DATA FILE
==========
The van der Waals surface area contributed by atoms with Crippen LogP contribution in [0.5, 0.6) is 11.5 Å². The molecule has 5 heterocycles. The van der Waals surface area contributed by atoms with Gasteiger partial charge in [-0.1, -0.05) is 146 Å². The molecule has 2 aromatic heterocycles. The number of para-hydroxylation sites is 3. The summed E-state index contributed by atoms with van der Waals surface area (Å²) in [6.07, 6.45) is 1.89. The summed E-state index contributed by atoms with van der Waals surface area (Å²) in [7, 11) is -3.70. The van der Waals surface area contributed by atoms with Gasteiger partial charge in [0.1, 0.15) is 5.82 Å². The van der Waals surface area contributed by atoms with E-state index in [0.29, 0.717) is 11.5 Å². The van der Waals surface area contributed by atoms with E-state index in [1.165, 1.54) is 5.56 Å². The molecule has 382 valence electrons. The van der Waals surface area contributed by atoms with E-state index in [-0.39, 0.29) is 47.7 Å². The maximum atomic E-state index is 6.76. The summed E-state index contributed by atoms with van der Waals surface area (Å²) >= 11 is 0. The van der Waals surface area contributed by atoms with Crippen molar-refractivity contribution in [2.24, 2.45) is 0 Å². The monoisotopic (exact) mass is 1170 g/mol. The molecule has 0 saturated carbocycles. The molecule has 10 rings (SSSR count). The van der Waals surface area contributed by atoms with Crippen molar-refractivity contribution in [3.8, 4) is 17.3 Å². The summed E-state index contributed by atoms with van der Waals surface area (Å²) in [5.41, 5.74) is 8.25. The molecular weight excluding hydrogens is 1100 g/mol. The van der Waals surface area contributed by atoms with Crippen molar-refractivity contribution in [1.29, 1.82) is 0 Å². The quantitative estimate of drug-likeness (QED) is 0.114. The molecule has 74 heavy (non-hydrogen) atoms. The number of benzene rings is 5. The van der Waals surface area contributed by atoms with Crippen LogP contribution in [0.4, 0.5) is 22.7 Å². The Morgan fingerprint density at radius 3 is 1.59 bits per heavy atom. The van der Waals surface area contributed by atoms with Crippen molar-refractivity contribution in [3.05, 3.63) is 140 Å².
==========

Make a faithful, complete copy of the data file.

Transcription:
The van der Waals surface area contributed by atoms with Crippen LogP contribution in [0.5, 0.6) is 11.5 Å². The molecule has 5 heterocycles. The van der Waals surface area contributed by atoms with Gasteiger partial charge in [-0.1, -0.05) is 146 Å². The molecule has 2 aromatic heterocycles. The number of para-hydroxylation sites is 3. The summed E-state index contributed by atoms with van der Waals surface area (Å²) in [6.07, 6.45) is 1.89. The summed E-state index contributed by atoms with van der Waals surface area (Å²) in [7, 11) is -3.70. The van der Waals surface area contributed by atoms with Gasteiger partial charge in [0.1, 0.15) is 5.82 Å². The van der Waals surface area contributed by atoms with E-state index in [0.29, 0.717) is 11.5 Å². The van der Waals surface area contributed by atoms with E-state index in [1.165, 1.54) is 5.56 Å². The molecule has 382 valence electrons. The van der Waals surface area contributed by atoms with E-state index in [-0.39, 0.29) is 47.7 Å². The maximum atomic E-state index is 6.76. The summed E-state index contributed by atoms with van der Waals surface area (Å²) >= 11 is 0. The van der Waals surface area contributed by atoms with Crippen molar-refractivity contribution in [2.24, 2.45) is 0 Å². The monoisotopic (exact) mass is 1170 g/mol. The molecule has 0 saturated carbocycles. The molecule has 10 rings (SSSR count). The van der Waals surface area contributed by atoms with Crippen molar-refractivity contribution in [3.8, 4) is 17.3 Å². The summed E-state index contributed by atoms with van der Waals surface area (Å²) in [5.41, 5.74) is 8.25. The molecular weight excluding hydrogens is 1100 g/mol. The van der Waals surface area contributed by atoms with Crippen molar-refractivity contribution in [1.29, 1.82) is 0 Å². The quantitative estimate of drug-likeness (QED) is 0.114. The molecule has 74 heavy (non-hydrogen) atoms. The number of benzene rings is 5. The van der Waals surface area contributed by atoms with Crippen LogP contribution in [0.4, 0.5) is 22.7 Å². The Morgan fingerprint density at radius 3 is 1.59 bits per heavy atom. The van der Waals surface area contributed by atoms with Crippen molar-refractivity contribution in [3.05, 3.63) is 140 Å².